Sloppy Firsts I have read only once and I did so after reading Second Helpings, the stronger of the pair, writing wise. I was introduced to Jessica after Marcus, after her sister’s wedding, and after she’s met, and discovered the truth about, Hyacinth Anastasia Wallace. All of these things take place in Sloppy Firsts but I didn’t know the full story. At the start of Sloppy Firsts, Jessica is broken, though she does her best to hide it. Her best friend Hope has moved away and while Hope does not actually physically enter the story until the end of Second Helpings, I had already met her. But her influence on Jessica’s life is profound – she is her best friend, her confidant. For a young girl to have such a strong friendship is an incredible thing to behold and when that friendship is no longer as present, depression can quickly ensue. Throughout Sloppy Firsts, Jessica must handle changing feelings, embarking on a friendship she fears Hope would disapprove of, and betrayal of her trust by a new friend. The waters of high school are choppy and Jessica must learn how to cross them safely without her navigator and first mate, Hope.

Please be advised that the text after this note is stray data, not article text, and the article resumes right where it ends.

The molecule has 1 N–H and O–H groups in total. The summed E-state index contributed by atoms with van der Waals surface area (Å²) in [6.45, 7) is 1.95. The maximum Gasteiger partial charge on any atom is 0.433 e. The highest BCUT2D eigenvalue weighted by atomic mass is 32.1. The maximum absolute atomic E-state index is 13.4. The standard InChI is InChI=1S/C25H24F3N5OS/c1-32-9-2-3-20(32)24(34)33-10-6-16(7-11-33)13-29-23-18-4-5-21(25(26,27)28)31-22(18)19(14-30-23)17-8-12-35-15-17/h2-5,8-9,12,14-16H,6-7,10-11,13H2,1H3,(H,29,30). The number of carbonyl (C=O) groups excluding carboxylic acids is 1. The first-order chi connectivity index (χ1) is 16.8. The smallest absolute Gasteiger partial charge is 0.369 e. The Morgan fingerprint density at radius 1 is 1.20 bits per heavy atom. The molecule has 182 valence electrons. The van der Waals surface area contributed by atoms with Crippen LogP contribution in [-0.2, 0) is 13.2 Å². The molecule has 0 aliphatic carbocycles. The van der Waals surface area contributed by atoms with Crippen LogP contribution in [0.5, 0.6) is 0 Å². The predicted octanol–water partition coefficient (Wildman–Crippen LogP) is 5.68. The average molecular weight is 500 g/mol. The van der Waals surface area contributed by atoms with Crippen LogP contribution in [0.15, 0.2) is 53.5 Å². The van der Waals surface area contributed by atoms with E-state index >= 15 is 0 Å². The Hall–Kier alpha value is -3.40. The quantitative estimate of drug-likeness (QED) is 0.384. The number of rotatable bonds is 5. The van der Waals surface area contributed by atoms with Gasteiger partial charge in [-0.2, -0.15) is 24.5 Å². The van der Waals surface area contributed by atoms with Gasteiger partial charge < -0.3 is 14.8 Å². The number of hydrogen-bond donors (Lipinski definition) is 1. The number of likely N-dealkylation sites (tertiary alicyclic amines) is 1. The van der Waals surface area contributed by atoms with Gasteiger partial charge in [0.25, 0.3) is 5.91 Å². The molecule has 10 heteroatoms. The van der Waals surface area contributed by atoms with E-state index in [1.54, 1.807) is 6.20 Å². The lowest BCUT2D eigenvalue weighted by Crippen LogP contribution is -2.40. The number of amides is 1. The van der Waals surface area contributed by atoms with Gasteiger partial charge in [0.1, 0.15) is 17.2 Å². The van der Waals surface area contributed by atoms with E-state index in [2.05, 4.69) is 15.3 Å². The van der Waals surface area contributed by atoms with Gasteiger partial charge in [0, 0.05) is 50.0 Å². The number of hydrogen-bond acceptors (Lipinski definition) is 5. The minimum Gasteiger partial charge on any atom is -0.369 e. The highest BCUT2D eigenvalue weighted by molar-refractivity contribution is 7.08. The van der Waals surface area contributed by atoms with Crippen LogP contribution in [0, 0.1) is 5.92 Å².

Second Helpings: My copy of Second Helpings is thoroughly beat up. I love the book, I’ve read it over and over and over again whenever I have been in need of inspiration for my own writing, or when I just want to read about characters that I love dearly. So who came up with it first, JK Rowling or Megan McCafferty? Both have a character known as “he who shall not be named” and Jessica is horribly mad at the one who walks around her high school’s halls. Her feelings have been hurt, irrevocably, she claims, and she swears to never forgive the sinner. Second Helpings is set during Jessica’s senior year and from the very start, it seems as if all hell will be breaking loose. She must deal with national tragedy (9/11), personal tragedy when a beloved family member is lost, and coming to grips with her own moral quandaries and whether or not a friendship is still a friendship if secrets are kept.